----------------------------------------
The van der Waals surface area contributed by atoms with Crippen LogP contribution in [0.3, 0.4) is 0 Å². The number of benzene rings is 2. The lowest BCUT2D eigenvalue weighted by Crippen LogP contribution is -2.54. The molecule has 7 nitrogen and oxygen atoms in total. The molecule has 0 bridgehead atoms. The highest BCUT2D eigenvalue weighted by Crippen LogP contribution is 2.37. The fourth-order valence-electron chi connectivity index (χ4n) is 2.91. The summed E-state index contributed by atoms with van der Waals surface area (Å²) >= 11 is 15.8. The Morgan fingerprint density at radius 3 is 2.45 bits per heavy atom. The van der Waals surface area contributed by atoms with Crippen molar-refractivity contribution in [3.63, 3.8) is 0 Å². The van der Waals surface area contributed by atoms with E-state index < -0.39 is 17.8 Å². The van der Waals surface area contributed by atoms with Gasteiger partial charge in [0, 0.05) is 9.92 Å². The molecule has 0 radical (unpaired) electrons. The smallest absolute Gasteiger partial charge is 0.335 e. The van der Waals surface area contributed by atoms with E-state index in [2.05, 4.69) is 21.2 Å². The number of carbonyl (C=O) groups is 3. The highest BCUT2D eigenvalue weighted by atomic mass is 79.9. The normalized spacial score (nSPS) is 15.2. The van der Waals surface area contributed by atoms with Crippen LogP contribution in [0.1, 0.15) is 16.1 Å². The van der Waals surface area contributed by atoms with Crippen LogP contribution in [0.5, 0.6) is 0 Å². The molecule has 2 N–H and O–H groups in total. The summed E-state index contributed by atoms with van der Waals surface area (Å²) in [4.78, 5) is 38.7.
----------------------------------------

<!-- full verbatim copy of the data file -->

The van der Waals surface area contributed by atoms with Crippen LogP contribution in [0.3, 0.4) is 0 Å². The number of benzene rings is 2. The lowest BCUT2D eigenvalue weighted by Crippen LogP contribution is -2.54. The molecule has 7 nitrogen and oxygen atoms in total. The molecule has 0 bridgehead atoms. The highest BCUT2D eigenvalue weighted by Crippen LogP contribution is 2.37. The fourth-order valence-electron chi connectivity index (χ4n) is 2.91. The summed E-state index contributed by atoms with van der Waals surface area (Å²) >= 11 is 15.8. The Morgan fingerprint density at radius 3 is 2.45 bits per heavy atom. The van der Waals surface area contributed by atoms with Crippen molar-refractivity contribution in [3.63, 3.8) is 0 Å². The van der Waals surface area contributed by atoms with E-state index < -0.39 is 17.8 Å². The van der Waals surface area contributed by atoms with Gasteiger partial charge in [0, 0.05) is 9.92 Å². The molecule has 0 radical (unpaired) electrons. The smallest absolute Gasteiger partial charge is 0.335 e. The van der Waals surface area contributed by atoms with E-state index in [2.05, 4.69) is 21.2 Å². The number of carbonyl (C=O) groups is 3. The highest BCUT2D eigenvalue weighted by atomic mass is 79.9. The normalized spacial score (nSPS) is 15.2. The van der Waals surface area contributed by atoms with Crippen LogP contribution in [0.1, 0.15) is 16.1 Å². The van der Waals surface area contributed by atoms with Crippen LogP contribution in [0.5, 0.6) is 0 Å². The molecule has 2 N–H and O–H groups in total. The summed E-state index contributed by atoms with van der Waals surface area (Å²) in [4.78, 5) is 38.7.